It took 228 years, but the USPTO recently granted its 10,000,000th patent. From the making of pot ash and pearl ash (US Patent No. 1) to Coherent Ladar Using Intra-Pixel Quadrature Detection (US Patent No. 10,000,000) the grant of patents mirrors the development of science and technology.

When looking back at the history of US patents one of the first things that stands out is the growth it patent filings. There was over 120 years between the grant of the 1st on 31 July 1790 and the 1,000,000th on 8 August 1911, but only 3 years between the 9,000,000th on 7 April 2015 and the 10,000,000th on 19 June 2018. 

Delving deeper can provide further insight into the changing face of the economy and modern science since each granted patent represents a snapshot of what was cutting edge at the time of filing. This is because, in the jargon of the field, in order to be patentable an invention must be novel and it must be inventive. In more common parlance it must not have already been disclosed to the public and it must not be obvious over what has been disclosed to the public.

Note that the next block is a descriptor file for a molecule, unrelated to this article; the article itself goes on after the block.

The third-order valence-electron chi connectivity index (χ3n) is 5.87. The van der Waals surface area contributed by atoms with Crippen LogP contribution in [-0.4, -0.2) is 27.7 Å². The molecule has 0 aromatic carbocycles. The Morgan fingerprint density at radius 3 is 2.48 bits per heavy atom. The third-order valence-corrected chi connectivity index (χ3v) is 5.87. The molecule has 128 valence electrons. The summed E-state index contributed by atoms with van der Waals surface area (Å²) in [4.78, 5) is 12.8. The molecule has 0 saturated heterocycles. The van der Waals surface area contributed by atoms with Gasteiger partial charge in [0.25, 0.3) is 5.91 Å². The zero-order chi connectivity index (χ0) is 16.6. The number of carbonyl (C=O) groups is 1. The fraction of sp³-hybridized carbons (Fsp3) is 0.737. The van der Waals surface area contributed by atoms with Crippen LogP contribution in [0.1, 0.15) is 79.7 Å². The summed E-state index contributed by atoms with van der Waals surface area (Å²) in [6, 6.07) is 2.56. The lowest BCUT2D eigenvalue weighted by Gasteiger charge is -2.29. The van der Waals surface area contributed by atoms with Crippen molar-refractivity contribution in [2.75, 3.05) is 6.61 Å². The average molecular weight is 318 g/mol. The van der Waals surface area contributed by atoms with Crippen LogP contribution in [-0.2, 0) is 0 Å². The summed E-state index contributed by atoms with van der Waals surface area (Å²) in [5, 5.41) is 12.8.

In the early days US based electrical companies dominated the field, with General Electric and Westinghouse Electric being the biggest players in the first 1 million. However, Automotive and then Chemical companies soon joined, and more recently computer and hardware companies have been leading the way. US patents have also become more international, with Japanese Canon and South Korean Samsung filling the second and third spots behind US based IBM in terms of granted patents in the last 1 million. For further analysis of the evolution of US patents Jocelyn Jones and Rocky Berndsen of Harrity & Harrity have written a blog at IPWatchDog.

I for one am keen to see what the next million patents has in store. Thankfully, that may only take a couple of years!